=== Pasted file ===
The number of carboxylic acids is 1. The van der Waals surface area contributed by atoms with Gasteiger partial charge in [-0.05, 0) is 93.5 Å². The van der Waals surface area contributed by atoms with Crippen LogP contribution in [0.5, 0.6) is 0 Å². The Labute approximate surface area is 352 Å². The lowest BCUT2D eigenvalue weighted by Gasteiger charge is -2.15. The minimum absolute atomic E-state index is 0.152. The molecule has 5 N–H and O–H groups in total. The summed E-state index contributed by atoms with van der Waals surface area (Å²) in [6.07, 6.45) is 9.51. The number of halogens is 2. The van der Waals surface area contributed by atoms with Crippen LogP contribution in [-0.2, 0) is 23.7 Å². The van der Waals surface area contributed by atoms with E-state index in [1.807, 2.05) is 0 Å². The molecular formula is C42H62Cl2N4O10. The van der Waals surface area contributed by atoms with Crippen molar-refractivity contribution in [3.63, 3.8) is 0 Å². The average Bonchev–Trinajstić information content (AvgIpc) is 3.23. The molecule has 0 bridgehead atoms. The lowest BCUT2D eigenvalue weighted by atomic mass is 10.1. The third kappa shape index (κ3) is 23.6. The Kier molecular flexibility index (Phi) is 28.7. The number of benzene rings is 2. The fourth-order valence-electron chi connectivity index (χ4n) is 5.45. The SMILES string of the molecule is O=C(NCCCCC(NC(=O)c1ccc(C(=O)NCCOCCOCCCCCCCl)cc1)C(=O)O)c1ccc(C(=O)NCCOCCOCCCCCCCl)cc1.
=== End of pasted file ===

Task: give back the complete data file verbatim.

The number of carboxylic acids is 1. The van der Waals surface area contributed by atoms with Gasteiger partial charge in [-0.05, 0) is 93.5 Å². The van der Waals surface area contributed by atoms with Crippen LogP contribution in [0.5, 0.6) is 0 Å². The Labute approximate surface area is 352 Å². The lowest BCUT2D eigenvalue weighted by Gasteiger charge is -2.15. The minimum absolute atomic E-state index is 0.152. The molecule has 5 N–H and O–H groups in total. The summed E-state index contributed by atoms with van der Waals surface area (Å²) in [6.07, 6.45) is 9.51. The number of halogens is 2. The van der Waals surface area contributed by atoms with Crippen LogP contribution in [-0.2, 0) is 23.7 Å². The van der Waals surface area contributed by atoms with E-state index in [1.807, 2.05) is 0 Å². The molecular formula is C42H62Cl2N4O10. The van der Waals surface area contributed by atoms with Crippen molar-refractivity contribution in [3.63, 3.8) is 0 Å². The average Bonchev–Trinajstić information content (AvgIpc) is 3.23. The molecule has 0 bridgehead atoms. The lowest BCUT2D eigenvalue weighted by atomic mass is 10.1. The third kappa shape index (κ3) is 23.6. The Kier molecular flexibility index (Phi) is 28.7. The number of benzene rings is 2. The fourth-order valence-electron chi connectivity index (χ4n) is 5.45. The SMILES string of the molecule is O=C(NCCCCC(NC(=O)c1ccc(C(=O)NCCOCCOCCCCCCCl)cc1)C(=O)O)c1ccc(C(=O)NCCOCCOCCCCCCCl)cc1.